The wild bounces in the polls have puzzled many observers during this presidential campaign. Some of the exaggerated shifts in the standing of George Bush and Michael Dukakis result from a range of often subtle differences in polling methodology. But the most important source of the variations is the inherent softness of what is being assessed. Many millions of voters simply haven't made up their minds.
Once a voter has thought about his electoral choice and made a commitment, we can measure his decision quite satisfactorily. Should he be polled on his choice, using any reasonably framed set of questions, he will tell us whom he favors - giving the same answer each time he is asked. While he may change his mind as the campaign goes on, he isn't likely to. Considered decisions to support a candidate are quite stable.
Large numbers of people, however, do not make a voting decision until very late in the campaign, and some never make it at all. The latter, nonvoters, often pay so little attention to the race that they never form a preference for one candidate or the other. ``Screening'' questions are used in pre-election polling to separate out likely nonvoters - but these efforts meet with only partial success.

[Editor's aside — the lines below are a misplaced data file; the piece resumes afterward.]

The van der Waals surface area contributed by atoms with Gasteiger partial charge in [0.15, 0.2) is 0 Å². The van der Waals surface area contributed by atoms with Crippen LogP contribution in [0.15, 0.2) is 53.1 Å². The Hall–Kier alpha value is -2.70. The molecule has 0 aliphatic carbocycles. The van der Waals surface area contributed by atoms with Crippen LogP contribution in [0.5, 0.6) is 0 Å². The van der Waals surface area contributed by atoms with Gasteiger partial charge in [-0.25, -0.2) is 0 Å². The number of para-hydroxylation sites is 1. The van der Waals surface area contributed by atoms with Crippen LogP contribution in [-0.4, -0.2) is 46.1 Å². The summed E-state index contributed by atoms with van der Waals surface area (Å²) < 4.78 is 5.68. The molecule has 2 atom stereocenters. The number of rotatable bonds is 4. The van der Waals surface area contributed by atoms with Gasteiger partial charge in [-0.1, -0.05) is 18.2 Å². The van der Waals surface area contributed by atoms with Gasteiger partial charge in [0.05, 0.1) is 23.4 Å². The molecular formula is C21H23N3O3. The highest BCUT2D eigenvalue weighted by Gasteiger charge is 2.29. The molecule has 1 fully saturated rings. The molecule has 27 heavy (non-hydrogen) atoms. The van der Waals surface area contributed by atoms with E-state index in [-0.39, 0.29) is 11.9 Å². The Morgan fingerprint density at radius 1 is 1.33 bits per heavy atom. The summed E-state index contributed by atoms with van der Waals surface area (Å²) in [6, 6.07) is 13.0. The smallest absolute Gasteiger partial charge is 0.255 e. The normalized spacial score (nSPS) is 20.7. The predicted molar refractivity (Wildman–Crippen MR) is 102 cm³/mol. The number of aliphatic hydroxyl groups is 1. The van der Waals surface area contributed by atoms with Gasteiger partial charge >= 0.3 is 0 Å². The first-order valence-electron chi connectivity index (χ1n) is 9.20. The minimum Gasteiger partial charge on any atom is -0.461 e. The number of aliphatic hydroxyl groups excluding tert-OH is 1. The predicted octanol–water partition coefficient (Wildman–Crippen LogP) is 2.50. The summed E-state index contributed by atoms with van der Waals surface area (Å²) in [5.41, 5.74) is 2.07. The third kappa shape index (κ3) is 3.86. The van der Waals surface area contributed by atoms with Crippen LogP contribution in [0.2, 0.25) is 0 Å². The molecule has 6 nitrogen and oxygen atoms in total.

Thus pre-election samples, until very late in the campaign, contain in large numbers (a) people who will eventually vote but haven't yet made a decision, and (b) people who never will vote. When asked in a public opinion survey whether they favor Bush or Dukakis, some in both of these groups will offer a spur-of-the-moment choice. We make a terrible conceptual error when we treat these largely unconsidered declarations as though they are decisions.